CENTRAL BANK GOLD SALES AND U.S. DOLLAR INFLUENCES, 1981-2008

When reinvestigating the gold situation in 2003/2004 I discovered that Central Bank gold sales and the indexed value of the U.S. Dollar were regarded in the “gold community” as major factors in the gold markets and industry. Although not “new” to me, their importance seemed to be much, much greater than when I was doing my initial studies in 1981-1993.

Total world gold production in 1971 was 1,446 mt, declining to 1,283 mt by 1981. At that time, those production amounts represented about 1 pct of above-ground (already mined) gold stocks, much of which was held by Central Banks. Obviously, Central Banks could wipe out the new mine production at any time if they were willing to sell large amounts of their holdings at ridiculously low prices. However, prior to the 1990's, they showed no interest at all in selling at levels that would be injurous to the gold mining industry.

The following table shows Central Bank gold sales, South African gold production and the annual average gold prices for the years 1981-2008:

YEAR

CENTRAL BANK GOLD SALES (MT)

SOUTH AFRICAN GOLD PRODUCED (MT)

GOLD PRICE ($/TR OZ)


YEAR

CENTRAL BANK GOLD SALES (MT)

SOUTH AFRICAN GOLD PRODUCED (MT)

GOLD PRICE ($/TR OZ)

1981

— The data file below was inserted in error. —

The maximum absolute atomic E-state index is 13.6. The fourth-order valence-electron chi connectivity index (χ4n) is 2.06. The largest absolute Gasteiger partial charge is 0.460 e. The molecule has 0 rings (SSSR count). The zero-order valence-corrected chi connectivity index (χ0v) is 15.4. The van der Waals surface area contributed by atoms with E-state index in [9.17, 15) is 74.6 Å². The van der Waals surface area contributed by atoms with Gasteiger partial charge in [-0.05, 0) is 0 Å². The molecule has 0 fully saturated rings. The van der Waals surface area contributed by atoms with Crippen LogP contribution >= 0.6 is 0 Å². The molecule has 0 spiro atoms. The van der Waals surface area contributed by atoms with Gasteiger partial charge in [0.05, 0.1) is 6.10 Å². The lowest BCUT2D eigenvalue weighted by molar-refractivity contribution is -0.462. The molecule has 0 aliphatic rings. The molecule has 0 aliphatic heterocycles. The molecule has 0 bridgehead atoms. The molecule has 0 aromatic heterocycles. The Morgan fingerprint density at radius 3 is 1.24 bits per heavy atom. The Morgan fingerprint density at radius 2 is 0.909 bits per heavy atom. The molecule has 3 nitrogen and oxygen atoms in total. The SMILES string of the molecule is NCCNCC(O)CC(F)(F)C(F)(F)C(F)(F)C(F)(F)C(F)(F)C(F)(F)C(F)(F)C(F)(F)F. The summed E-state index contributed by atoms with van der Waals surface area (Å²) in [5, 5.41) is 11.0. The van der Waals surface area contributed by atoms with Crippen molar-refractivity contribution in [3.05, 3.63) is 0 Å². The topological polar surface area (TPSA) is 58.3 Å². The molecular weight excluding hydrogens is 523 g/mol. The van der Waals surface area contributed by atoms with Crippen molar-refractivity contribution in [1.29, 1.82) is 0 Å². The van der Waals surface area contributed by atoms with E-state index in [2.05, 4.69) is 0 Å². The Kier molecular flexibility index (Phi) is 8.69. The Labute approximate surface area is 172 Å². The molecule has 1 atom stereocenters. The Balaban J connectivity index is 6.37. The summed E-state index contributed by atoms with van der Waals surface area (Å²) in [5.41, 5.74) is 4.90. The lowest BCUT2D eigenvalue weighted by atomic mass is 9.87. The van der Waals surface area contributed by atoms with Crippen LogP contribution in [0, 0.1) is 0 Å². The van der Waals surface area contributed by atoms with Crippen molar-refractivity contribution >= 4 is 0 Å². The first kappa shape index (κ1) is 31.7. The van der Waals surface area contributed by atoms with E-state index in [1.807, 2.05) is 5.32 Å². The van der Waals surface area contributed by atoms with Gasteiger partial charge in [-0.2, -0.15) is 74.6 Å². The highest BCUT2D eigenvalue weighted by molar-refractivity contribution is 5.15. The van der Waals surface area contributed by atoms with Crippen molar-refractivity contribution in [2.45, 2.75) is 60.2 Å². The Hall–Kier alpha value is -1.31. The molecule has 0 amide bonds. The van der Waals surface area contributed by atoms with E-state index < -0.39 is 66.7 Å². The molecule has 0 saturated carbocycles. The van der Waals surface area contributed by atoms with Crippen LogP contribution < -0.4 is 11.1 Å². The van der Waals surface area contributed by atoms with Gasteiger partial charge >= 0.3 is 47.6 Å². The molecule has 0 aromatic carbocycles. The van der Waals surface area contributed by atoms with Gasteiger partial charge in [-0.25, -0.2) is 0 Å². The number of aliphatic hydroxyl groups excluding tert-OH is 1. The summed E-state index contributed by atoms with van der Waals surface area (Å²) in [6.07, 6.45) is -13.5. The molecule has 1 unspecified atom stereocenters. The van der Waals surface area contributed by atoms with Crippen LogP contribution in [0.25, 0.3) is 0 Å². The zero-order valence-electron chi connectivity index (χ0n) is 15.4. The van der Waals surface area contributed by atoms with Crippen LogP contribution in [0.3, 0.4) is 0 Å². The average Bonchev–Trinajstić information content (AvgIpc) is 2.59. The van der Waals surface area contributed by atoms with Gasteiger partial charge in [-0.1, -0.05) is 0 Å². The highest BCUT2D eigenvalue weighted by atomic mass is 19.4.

-276

656

460


1995

167

522

384

1982

-85

663

376


1996

279

495

388

1983

142

678

424


1997

326

493

331

1984

85

680

361


1998

380

464

294

1985

-132

671

317


1999

478

449

279

1986

-145

638

368


2000

489

428

279

1987

18

602

447


2001

504

394

278

1988

-155

618

437


2002

545

395

310

1989

434

606

381


2003

617

375

364

1990

198

603

384


2004

497

342

410

1991

100

599

362


2005

659

297

445

1992

622

611

344


2006

389

275

603

1993

468

618

360


2007

498

255

695

1994

130

584

384


2008

375

220

872

SOURCES: Central Bank gold sales from Gold Fields Mineral Services and CPM Group publications. South African gold production from South African Chamber of Mines (www.bullion.org.za). Annual average gold price from Kitco (www.kitco.com).

Graphic for above table



In studying the data in the table, it is obvious that someone did not like the high gold prices of 1987/1988. After being net buyers of 432 mt during 1985-1988, they turned around and sold 434 mt in 1989. Then, they really got serious with sales of 622 mt in 1992 (11 mt more than South Africa's production in that year) and 468 mt in 1993. The South Africans “took the hint” and began their production cutbacks in 1992/1993 (the “rationalization plan”).

The year 1996 marks the beginning of the South African gold industry's “nightmare”. In the four years of 1996-1999 the Central Banks sold an average of 366 mtpy, nearly 77 pct of South Africa's production average. The South Africans complained to the U.S. Government and the result was the Washington Agreement of September, 1999 in which all of the major Central Banks agreed to set a limit on annual sales of their gold. Unfortunately for the South Africans, the 500 mt limit agreed upon was larger than South Africa's production; a major reason that the agreement did not really help in arresting the decline.